Maternal tetanus infection occurs due to contamination during unclean deliveries or abortions, while neonatal tetanus results
from Clostridium tetani infection of the umbilical cord cut with
contaminated scissors or covered with unclean materials. When
appropriate supportive care is not available, the mortality of
tetanus is practically 100% in newborns. Natural infection does
not result in long term protection against tetanus; immunity can
only be achieved though active immunization or acquired passively from mother to infant during pregnancy. Immunity from
immunization wanes and repeated booster doses of tetanus toxoid containing vaccines are required throughout life to maintain
adequate protective levels of at least 0.10.2 IU/ml as measured
by standard ELISA essays. Tetanus toxoid vaccines that are safe
and effective have been used since the 1940s, resulting in a
signicant reduction of tetanus mortality where childhood and
adult immunization schedules, that include routine tetanus toxoid

immunization, were implemented. A landmark study in Papua New

Guinea in 1961 demonstrated the efcacy of maternal immunization with tetanus toxoid in the prevention of neonatal tetanus and
reduction of neonatal mortality [9].
In many countries worldwide, vaccination against tetanus is
routinely offered to pregnant women, usually during prenatal care
contacts, as part of the WHO Maternal-Neonatal Tetanus (MNT)
elimination program [10]. For women who have never received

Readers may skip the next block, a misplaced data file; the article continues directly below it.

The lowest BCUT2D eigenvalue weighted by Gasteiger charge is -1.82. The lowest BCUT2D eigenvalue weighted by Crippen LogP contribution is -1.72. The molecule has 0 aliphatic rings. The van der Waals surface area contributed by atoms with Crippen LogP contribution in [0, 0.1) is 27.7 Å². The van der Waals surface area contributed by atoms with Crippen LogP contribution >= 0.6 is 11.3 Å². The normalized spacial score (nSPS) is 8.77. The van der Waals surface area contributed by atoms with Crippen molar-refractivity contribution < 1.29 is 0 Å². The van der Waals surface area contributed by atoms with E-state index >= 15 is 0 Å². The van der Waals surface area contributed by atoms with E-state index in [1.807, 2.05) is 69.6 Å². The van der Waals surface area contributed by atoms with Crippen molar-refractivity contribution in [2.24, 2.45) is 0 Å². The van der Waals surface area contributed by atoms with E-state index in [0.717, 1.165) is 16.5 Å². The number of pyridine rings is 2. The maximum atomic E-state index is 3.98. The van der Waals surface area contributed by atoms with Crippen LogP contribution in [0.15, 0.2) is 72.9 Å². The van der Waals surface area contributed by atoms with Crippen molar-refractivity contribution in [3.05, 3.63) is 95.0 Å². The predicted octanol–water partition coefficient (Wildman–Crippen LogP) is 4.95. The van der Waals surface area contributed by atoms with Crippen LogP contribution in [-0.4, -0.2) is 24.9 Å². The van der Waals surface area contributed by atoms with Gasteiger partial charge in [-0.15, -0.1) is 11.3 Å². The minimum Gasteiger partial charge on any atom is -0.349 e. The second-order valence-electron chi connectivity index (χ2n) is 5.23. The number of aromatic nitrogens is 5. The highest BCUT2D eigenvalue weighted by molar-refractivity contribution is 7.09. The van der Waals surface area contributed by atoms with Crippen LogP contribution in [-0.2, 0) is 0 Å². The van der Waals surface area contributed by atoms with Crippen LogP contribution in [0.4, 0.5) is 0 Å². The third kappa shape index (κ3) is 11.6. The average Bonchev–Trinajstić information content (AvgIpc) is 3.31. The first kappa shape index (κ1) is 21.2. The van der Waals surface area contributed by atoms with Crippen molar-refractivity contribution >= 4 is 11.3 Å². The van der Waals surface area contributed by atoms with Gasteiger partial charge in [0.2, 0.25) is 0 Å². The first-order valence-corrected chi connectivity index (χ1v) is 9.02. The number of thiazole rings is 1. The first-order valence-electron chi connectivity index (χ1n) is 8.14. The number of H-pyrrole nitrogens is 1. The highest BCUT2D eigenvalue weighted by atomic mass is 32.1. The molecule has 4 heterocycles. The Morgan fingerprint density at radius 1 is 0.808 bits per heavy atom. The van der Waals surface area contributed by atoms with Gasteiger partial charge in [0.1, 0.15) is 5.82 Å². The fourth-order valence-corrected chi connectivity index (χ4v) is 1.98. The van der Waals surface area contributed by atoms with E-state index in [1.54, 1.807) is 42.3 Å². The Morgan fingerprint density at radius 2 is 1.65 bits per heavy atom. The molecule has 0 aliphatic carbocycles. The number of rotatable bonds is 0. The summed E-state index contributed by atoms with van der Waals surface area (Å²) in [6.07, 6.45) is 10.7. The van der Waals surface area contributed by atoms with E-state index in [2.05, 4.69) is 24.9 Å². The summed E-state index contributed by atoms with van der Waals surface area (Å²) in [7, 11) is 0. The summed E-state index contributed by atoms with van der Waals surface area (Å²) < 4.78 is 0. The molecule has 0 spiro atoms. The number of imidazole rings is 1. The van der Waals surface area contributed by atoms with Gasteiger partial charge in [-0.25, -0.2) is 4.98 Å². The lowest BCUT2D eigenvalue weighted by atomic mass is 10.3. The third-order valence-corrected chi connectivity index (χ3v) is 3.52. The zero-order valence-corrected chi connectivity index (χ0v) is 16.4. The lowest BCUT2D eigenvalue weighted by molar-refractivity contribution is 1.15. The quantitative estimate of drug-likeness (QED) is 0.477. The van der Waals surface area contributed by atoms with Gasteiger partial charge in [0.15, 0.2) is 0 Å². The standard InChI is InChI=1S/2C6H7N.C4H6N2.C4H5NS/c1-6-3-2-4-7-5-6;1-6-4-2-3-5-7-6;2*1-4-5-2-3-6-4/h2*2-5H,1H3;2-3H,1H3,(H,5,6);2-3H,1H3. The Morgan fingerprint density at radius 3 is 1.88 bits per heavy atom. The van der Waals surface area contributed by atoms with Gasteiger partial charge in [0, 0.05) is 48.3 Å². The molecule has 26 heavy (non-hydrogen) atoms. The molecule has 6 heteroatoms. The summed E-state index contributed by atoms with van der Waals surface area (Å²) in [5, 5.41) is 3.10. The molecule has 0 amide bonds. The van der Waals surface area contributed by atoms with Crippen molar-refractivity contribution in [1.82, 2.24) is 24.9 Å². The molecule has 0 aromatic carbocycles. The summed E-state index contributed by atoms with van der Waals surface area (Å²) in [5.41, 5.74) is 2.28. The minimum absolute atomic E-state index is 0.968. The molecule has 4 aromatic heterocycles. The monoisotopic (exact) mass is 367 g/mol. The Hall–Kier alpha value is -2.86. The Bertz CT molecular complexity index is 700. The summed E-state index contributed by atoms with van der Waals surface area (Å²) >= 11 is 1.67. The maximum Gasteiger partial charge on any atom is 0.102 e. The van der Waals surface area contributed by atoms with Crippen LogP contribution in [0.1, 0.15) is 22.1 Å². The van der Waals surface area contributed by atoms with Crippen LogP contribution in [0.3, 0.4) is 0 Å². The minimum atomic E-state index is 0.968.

tetanus vaccine, or have no documentation of such immunization, a total of ve doses is recommended: two doses given one
month apart in the rst pregnancy (known as TT2), then one dose
in each subsequent pregnancy (or intervals of at least 1 year), to
a total of ve doses. The rationale for this intervention is that
repeated doses are necessary to achieve long lasting protection.
In areas where immunization fails to reach a substantial proportion of pregnant women and mortality from neonatal tetanus
remains prevalent, the high-risk approach is suggested. In addition to vaccinating pregnant women, all women of child-bearing
age (usually between 15 and 45 years of age) living in high risk
districts are targeted with three properly spaced doses of tetanus
toxoid (given over a 12-month period) through specially organized
supplementary immunization activities. This approach focuses on
providing tetanus vaccination in areas where women have limited
or no access to routine vaccination. High risk areas are identied by systematic analysis of routinely reported district data and
local knowledge. The other components of the elimination program include clean deliveries (deliveries in health facilities and/or
assisted by medically trained attendants) to reduce effectively MNT
and other causes of maternal and neonatal mortality, and local
surveillance for neonatal tetanus mortality.
Despite underreporting due to incomplete implementation of
surveillance systems for neonatal tetanus in many developing
countries, the success of the MNT elimination program has been
documented throughout the world. The WHO estimates that in
2008 (the latest year for which estimates are available), 59,000
newborns died from neonatal tetanus, which represents a 92%
reduction from twenty years prior in the late 1980s when WHO
estimated that 787,000 newborns died of neonatal tetanus and
the estimated annual global neonatal tetanus mortality rate was
approximately 6.7 neonatal tetanus deaths per 1000 live births. In
some developing countries, tetanus was responsible for up to one
third of all neonatal deaths. In 1989, the 42nd World Health Assembly called for the global elimination of neonatal tetanus. In 1990,
the World Summit for Children listed neonatal tetanus elimination
as one of its goals. While progress continues, reaching the goal of
elimination has proven to be challenging. The deadline for elimination has been revised on several occasions and by February 2012,
34 countries have not yet reached MNT elimination status, dened